When doing a regression based performance attribution I see that people normally use WLS.

So that both our independent and dependent variables are multiplied by our WLS matrix, which is a diagonal matrix that where the values on the diagonal are the square root of the companies market cap.

X = X .* WLS

y = y .* WLS

My question is why use the square root of the market cap of a company rather than say just the benchmark weights? Is it simply in case there is an off benchmark name?


1 Answer 1


It depends on your (assumed) underlying data generation process.

In general, Weighted Least Squares (WLS) can be used when your data is heteroscedastic but still uncorrelated.

Assume a linear model

$$Y_i = \beta_0 + \beta_1 X_i + \epsilon_i \tag{1}$$

If you assume $var(\epsilon_i) = \sigma^2$, i.e. the error terms are homoscedastic, OLS is the best linear unbiased estimator (BLUE). However, if you allow errors to be heteroscedastic, we have $var(\epsilon_i) = \sigma_i^2$, so the variance of residuals depends on the specific observation. However, you can rewrite the latter model as:

$$var(\epsilon_i) = \sigma_i^2 = \sigma^2 \cdot d_i \tag{2}$$

,so you can account for heteroscedasticity by assuming an overall constant error variance (just like OLS), but weighting each error term with a factor $d_i$. If you would divide $\epsilon_i$ by $d_i$, as in $\theta_i = \frac{\epsilon_i}{\sqrt{d_i}}$, you obtain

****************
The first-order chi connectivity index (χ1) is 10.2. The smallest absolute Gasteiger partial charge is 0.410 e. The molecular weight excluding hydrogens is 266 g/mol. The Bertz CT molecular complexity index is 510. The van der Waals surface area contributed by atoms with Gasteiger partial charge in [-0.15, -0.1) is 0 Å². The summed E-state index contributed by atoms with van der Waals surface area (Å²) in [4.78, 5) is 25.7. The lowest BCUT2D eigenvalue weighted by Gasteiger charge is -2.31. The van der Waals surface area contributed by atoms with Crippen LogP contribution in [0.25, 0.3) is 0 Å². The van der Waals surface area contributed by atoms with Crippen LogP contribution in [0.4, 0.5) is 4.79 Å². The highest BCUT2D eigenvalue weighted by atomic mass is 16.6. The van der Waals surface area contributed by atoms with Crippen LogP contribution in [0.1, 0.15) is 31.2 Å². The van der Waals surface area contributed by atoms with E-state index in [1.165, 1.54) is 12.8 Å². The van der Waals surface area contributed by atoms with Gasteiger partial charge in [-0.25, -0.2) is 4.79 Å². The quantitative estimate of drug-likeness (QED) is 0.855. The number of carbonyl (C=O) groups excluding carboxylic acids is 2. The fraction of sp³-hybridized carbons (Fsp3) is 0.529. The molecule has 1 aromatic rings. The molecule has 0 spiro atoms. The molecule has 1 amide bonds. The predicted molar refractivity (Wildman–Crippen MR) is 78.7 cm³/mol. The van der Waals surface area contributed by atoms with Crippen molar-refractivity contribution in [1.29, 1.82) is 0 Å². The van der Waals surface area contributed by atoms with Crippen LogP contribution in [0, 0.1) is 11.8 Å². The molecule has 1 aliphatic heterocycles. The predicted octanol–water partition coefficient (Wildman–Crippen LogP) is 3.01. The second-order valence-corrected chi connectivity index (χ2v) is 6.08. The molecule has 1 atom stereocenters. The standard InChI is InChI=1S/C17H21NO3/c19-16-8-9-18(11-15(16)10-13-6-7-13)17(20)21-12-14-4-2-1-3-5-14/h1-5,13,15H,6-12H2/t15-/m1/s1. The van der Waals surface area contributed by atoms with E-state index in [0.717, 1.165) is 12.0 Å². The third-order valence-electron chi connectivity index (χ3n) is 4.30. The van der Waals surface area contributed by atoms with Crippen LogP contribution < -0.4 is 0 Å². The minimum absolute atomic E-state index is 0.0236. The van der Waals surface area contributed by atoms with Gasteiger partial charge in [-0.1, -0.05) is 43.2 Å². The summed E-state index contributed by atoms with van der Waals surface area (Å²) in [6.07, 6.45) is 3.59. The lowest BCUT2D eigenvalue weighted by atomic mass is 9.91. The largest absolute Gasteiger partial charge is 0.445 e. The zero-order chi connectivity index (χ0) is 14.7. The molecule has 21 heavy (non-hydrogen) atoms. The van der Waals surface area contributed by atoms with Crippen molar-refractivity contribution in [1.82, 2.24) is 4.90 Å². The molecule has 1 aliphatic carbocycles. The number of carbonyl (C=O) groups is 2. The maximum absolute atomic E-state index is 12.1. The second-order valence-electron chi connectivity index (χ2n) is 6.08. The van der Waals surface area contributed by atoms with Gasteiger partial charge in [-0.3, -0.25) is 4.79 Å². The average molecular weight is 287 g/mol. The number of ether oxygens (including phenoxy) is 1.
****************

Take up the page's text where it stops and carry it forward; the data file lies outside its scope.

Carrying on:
$$var(\theta_i) = var \left( \frac{\epsilon_i}{\sqrt{d_i}} \right)= \frac{\sigma_i^2}{d_i} = \sigma^2 = const \tag{3}$$

,which makes OLS applicable again. In fact, assuming (2), WLS is just OLS with a transformed model by dividing any observation by $\sqrt(d_i)$.

So how is the underlying weighting $w_i$ for any observation $x_i$ in the least square algorithm? In the case of OLS, we have $w_i \propto X_i$, wheres in WLS, each observation weight is proportional to $X_i / \sqrt{d_i}$.

In summary, for $d_i$ as the market capitalization of a firm, if you assume for the residual variance that $var(\sigma_i^2) = \sigma^2 \cdot d_i$ holds, i.e. the error variance is proportional to the market capitalization, you have to weight each observation $X_i$ with $\sqrt{d_i}$.


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